The American Bakers Association’s (ABA) President and CEO Robb MacKie testified before the House Energy and Power Subcommittee today discussing the negative impact EPA’s Tailoring Rule would have on the baking industry. EPA’s potential lowering of its regulatory thresholds combined with the costs of Title V permitting and prevention of significant deterioration rules could be economically devastating for bakers. “In 2009, Administrator Jackson promised that EPA would not regulate ‘every cow and Dunkin Donuts,’ but that is what would happen if bakers need to consider their CO2 emissions from dough. Yeast cells, which are living organisms, help dough rise and create CO2 as a byproduct, like we do when we breathe,” said MacKie. “The bottom line is that the cost of overly-broad proposed rules that regulate natural, agriculture-related CO2 will force American families to pay more for baked goods,” MacKie concluded.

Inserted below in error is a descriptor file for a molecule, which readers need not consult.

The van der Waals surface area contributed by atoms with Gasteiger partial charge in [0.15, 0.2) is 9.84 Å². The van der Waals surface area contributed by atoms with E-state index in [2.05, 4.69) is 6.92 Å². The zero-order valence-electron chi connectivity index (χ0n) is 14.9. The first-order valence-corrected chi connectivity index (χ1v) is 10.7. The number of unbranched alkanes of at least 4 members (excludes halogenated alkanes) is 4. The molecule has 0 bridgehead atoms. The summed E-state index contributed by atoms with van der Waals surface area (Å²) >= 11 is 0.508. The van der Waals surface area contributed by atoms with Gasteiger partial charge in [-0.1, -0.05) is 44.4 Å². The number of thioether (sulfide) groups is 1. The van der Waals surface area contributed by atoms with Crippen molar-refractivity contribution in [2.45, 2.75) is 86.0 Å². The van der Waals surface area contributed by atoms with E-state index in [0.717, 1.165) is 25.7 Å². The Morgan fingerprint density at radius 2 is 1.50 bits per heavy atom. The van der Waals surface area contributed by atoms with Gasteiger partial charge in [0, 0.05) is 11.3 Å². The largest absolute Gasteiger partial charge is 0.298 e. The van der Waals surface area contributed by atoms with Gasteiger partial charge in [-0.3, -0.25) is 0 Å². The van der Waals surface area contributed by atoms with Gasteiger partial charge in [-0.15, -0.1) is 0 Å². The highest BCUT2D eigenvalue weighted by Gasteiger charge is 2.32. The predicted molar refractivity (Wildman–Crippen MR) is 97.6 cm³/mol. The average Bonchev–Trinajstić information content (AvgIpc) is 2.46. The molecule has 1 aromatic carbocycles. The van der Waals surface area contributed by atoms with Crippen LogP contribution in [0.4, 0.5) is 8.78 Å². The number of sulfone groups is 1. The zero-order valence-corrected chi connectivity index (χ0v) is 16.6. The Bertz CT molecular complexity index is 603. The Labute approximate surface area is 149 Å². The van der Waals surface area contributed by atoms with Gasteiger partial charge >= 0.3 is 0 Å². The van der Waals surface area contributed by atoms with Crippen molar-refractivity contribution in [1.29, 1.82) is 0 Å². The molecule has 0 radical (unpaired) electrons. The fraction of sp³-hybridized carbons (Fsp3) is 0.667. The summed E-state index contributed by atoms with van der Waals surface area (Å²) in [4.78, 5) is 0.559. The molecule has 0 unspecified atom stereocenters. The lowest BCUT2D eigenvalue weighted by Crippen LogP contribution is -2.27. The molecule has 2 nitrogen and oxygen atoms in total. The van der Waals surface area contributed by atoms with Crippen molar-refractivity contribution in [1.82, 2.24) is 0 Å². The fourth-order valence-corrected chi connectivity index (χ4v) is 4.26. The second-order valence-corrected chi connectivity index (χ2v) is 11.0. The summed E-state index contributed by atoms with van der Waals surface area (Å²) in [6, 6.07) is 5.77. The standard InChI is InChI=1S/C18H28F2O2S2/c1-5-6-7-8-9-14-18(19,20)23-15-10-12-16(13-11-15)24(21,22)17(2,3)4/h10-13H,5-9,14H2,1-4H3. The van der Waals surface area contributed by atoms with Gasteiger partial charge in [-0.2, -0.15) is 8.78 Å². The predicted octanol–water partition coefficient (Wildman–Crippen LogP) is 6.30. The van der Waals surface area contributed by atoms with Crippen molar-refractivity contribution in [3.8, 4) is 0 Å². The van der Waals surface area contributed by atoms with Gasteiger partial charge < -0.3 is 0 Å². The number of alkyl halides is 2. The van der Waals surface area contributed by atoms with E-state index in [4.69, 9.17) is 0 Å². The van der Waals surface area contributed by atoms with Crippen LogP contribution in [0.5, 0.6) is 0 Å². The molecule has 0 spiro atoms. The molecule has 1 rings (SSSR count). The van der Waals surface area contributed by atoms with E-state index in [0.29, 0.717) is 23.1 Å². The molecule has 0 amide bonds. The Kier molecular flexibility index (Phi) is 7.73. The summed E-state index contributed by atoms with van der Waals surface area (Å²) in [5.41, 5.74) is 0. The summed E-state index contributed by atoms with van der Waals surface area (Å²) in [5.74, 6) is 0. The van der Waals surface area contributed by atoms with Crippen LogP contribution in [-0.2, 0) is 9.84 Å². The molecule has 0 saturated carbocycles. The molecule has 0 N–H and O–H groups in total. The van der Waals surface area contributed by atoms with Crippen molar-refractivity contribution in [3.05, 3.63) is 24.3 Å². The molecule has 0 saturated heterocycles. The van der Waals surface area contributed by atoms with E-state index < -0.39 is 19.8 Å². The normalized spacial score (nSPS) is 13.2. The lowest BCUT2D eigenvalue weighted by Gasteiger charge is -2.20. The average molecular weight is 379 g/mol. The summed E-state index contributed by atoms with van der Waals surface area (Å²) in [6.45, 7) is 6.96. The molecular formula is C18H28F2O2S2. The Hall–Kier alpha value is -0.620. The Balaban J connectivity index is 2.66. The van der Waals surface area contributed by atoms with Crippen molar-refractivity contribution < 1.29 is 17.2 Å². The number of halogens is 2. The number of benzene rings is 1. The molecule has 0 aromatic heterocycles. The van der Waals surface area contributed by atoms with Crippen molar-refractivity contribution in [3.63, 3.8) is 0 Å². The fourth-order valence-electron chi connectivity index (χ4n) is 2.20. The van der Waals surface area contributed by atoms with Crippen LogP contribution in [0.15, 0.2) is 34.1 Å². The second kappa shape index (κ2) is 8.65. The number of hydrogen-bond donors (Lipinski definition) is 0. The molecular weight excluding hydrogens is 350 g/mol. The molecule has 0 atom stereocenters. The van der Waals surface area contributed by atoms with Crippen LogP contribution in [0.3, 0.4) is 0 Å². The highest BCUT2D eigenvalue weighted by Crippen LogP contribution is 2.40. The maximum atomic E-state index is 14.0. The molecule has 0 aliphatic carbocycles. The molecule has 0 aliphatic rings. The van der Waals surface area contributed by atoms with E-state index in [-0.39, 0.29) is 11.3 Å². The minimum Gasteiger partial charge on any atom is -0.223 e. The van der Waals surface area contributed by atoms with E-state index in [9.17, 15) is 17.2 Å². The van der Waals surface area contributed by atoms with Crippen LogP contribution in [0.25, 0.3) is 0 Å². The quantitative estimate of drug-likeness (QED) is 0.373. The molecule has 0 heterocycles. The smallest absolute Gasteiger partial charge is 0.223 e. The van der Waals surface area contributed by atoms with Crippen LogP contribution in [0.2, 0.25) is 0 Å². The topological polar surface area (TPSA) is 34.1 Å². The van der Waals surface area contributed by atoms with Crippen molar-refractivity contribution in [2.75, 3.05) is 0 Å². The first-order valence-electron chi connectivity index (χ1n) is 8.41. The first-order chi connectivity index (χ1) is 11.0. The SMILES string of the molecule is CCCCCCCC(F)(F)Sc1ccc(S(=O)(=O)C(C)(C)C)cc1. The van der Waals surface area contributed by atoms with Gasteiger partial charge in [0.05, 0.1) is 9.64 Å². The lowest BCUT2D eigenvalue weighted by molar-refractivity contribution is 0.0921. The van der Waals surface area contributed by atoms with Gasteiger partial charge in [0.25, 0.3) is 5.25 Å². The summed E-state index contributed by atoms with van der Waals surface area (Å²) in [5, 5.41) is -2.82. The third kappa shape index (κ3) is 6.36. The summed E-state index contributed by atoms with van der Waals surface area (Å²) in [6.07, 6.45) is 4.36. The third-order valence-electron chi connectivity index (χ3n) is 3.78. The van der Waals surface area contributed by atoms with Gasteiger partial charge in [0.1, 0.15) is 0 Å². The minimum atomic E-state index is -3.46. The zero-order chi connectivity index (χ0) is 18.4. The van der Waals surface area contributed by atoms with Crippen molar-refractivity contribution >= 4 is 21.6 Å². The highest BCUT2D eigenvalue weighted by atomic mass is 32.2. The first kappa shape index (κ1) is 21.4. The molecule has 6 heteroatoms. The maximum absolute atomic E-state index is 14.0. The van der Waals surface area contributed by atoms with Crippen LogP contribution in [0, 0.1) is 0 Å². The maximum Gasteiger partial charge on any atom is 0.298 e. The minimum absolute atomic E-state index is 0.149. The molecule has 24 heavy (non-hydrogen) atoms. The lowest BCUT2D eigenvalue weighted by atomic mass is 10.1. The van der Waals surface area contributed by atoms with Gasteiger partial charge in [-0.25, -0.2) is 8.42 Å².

- Robb MacKie’s full testimony
- Video of MacKie’s testimony onYouTube
- Subcommittee on Energy and Power Website – Full list of witnesses and testimony
According to EPA’s own calculations, the food industry represents less than two tenths of one percent of emissions contributing to climate change and bakers are only a fraction of the food processing sector. No one knows how expensive these requirements would be, but as an example, some states have forced bakers to consider emissions controls that have ranged up to as much as $80,000 per ton removed. Contrast that to less than $1,000 per ton to scrub sulfur from a coal-fired power plant and a mere $80 per ton to dispose of municipal garbage.